Yesterday we talked briefly about the difference between popularity and leadership.
Politicians seek popularity so they can win elections. On the other hand, America requires effective leadership.
Accordingly, it's up to We the People to provide that leadership so the politicians can follow us down the right road and not continue to "lead" us down the road to ruin.
So today let's talk about entitlements, debt and the future of eldercare.
After decades of our nation's failure to properly fund the "future" entitlement promises in government programs such as Social Security and Medicare, the true costs of "eldercare" entitlement spending now represent an unaffordable problem for all Americans, young and old.
Just how big is this problem? Well, it's perhaps the biggest of all.
In fact, spending on all entitlements by 2035 is projected to consume the entire federal budget unless we change course, and quickly. That's right --- 100%. That leaves zip -- nada -- zero for defense, infrastructure, education, interest on debt and all other spending, including the postal service, transportation and other government activities. (Unless, of course, we tried to dramatically raise taxes, foreign borrowing or accepted runaway inflation as "fixes" to keep the free lunches coming, at least temporarily.)
In order to get a clear understanding for the "here and now" seriousness of this costly "eldercare" dilemma, the cover story in this week's issue of Barron's is well worth reading.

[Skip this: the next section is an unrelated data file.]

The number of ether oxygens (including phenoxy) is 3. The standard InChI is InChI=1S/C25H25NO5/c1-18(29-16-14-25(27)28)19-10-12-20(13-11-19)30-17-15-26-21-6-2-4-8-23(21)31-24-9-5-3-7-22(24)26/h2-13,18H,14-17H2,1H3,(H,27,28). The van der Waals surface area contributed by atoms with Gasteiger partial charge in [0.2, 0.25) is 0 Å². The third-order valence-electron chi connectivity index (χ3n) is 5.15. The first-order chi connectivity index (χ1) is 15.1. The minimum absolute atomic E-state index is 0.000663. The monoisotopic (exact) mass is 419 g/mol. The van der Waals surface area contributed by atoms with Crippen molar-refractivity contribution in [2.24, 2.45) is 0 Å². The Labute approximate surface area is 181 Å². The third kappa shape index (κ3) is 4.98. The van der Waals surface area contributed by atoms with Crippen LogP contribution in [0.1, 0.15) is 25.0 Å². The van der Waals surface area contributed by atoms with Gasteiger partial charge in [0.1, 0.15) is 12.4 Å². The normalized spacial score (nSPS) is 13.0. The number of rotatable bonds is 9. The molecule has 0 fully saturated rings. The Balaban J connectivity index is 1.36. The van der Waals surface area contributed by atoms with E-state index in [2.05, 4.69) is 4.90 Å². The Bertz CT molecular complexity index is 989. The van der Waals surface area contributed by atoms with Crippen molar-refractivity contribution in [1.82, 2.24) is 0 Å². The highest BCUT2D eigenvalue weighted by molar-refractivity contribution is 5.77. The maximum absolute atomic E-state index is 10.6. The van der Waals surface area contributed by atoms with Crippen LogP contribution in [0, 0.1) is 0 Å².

It's a We the People problem calling for a We the People response. We simply can't "afford" to wait any longer for our "political leadership" to show the way. In fact, the subject isn't even being seriously being addressed in the 2012 election campaigns.
Watch Out! presents a clear and compelling overview of the eldercare issue and the necessity for We the People to demonstrate leadership. The following excerpt presents the perennial political "can kicking" problem succinctly:
"For years, politicians and retirees could safely ignore the crisis facing
America's Social Security system. The problems lay in a distant, hazy future,
far beyond the next Election Day and the next round of golf. That is now
changing; the ground is starting to shake. The first of America's 78 million
baby boomers are turning 66, which means they're eligible for full Social
Security benefits. Last year, this same group began to qualify for Medicare,
whose enrollment age is 65. A goodly number of boomers have been receiving
reduced Social Security benefits since 2008, when the oldest turned 62. Nearly a
third of all Americans turning 62 in 2010 opted for early Social Security.
In short, the future has arrived, and it doesn't look pretty. The boomers in
their 60s and the legions after them will put pressure on federal programs that
support the elderly for years to come, according to projections by the
nonpartisan Congressional Budget Office. The surge will fuel a process that
eventually renders these programs too expensive to sustain. More ominously, the
federal budget's burden of eldercare will get heavier, not lighter, even after
the boomers leave the scene completely.
As the chart below illustrates, the costs of eldercare are rising faster than
the growth of gross domestic product. The Social Security and Medicare parts